MMA alert this afternoon on the budget passed by the Senate

I received the following Massachusetts Municipal Association Alert this afternoon, along with a request to call the legislators about the Chapter 90 funds bottled up on a conference committee –


Fiscal 2013 Budget Plan Goes to Conference Committee

On Friday afternoon, May 25, the Senate completed debate on its version of the fiscal 2013 state budget, with local aid clearly identified as a top priority for Senators.  The Senate budget follows the budget passed by the House in April, which also invested heavily in protecting and restoring key local aid and education accounts.

House and Senate action is expected today to formally establish the budget conference committee, which will have until the end of the month to agree on a final compromise plan.  While June 30 will be the ultimate deadline, most observers agree that the initial target date to reach agreement is June 20, which would give the Governor ten days to review the budget in time to sign it into law on July 1, the first day of the new fiscal year.

The House and Senate each devoted $130 million more to local aid and education accounts than the budget submitted by the Governor in January.  Because each branch chose different ways of allocating the increases, the budget conference committee will need to resolve the differences during their deliberations.

Here are the key local aid items that will be resolved by the conference committee:

UNRESTRICTED MUNICIPAL AID (UGGA): The Senate plan includes $900 million in unrestricted municipal aid, and the House plan devotes $899 million.  The budgets would provide a major increase over the $834 million recommended by the Governor ($66 million more in the Senate plan, $65 million more in the House budget).  The good news is that the House and Senate are united in their efforts to guarantee a substantial increase in the base for municipal aid.  The MMA applauds each branch, and will work to secure the higher level of funding.

CHAPTER 70 EDUCATION AID: The Senate plan includes a $180 million increase in direct school aid, and the House proposes a $163.8 million increase.  Each budget would guarantee a $40 per-student increase in Chapter 70 for each school district.  The Senate budget would add additional funds for “target share aid” to about 100 school districts.  Both plans are higher than the Governor’s $145.6 million increase, which would have level-funded about two-thirds of the school districts across the state.  The House and Senate budgets each represent significant improvement, and the MMA will be advocating for the Senate allocation.

SPECIAL EDUCATION CIRCUIT BREAKER: The original budget submitted by the Governor in January level-funded the program at $213.1 million.  The House added $8.45 million, and the Senate is pushing for full funding, adding $29 million to bring the account up to the $242 million necessary for the state to meet its obligation to reimburse 75 percent of eligible expenses.  This is a vital account that benefits every municipality and school district across the state, and the MMA will be pressing hard for full funding.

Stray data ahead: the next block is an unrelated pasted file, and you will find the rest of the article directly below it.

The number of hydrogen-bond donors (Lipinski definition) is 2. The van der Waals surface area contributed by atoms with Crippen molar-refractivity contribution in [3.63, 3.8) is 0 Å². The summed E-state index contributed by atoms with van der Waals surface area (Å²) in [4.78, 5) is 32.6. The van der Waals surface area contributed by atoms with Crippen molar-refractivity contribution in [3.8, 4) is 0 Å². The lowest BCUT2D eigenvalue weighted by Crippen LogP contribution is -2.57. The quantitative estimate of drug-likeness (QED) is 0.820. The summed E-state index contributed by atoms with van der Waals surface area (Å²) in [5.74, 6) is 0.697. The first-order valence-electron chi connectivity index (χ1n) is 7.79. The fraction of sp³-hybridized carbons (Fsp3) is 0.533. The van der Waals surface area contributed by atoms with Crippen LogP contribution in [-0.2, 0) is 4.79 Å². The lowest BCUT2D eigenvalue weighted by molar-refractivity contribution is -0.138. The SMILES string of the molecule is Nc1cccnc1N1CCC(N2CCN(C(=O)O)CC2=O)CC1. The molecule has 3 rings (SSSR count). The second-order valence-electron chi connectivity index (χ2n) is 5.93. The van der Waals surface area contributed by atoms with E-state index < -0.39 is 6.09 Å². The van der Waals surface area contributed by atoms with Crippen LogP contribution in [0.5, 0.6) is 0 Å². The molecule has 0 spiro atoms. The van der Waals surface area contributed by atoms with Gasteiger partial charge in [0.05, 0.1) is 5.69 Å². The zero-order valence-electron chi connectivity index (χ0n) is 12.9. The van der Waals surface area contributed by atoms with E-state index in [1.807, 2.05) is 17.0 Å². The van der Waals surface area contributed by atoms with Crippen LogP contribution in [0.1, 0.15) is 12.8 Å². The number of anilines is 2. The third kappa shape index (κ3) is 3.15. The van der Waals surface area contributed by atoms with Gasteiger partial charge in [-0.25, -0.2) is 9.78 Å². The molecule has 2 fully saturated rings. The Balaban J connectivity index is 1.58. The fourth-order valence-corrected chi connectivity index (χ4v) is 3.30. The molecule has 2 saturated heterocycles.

McKINNEY-VENTO SCHOOL TRANSPORTATION MANDATE:  The House of Representatives made a major statement in their budget when it included $11.3 million to fully fund the McKinney-Vento mandate for the transportation of homeless students to their schools that was triggered when the state adopted the federal program. Earlier this year, the state Auditor ruled that this is an unfunded mandate, and urged state officials to fund the requirements of the program.  The House budget created a new line item in the budget to provide full reimbursement to cities and towns.  The budgets submitted by the Governor and the Senate contain no funding for the program.  The MMA will be advocating for the full $11.3 million.

COMMUNITY PRESERVATION ACT:  Both the House and Senate budgets contain language to expand the program, allowing cities and towns to expend funds to improve and renovate existing recreational facilities, and allowing communities to use non-property-tax dollars to meet a portion of their funding requirement (CDBG and other funds).  However, the House plan provides a powerful permanent mechanism to add up to $25 million a year in additional state funding on a recurring basis (devoting the first $25 million of any end-of-the-year budget surplus to the CPA program), while the Senate would provide a one-time $5 million transfer from the state’s General Fund.  The MMA and other stakeholders will be advocating for the House plan.

The MMA is analyzing the complete budgets passed by the Senate and House, and will be providing further information and updates.  In the meantime, please contact your legislators on the key budget items above, and urge them to support the maximum local aid increase possible.

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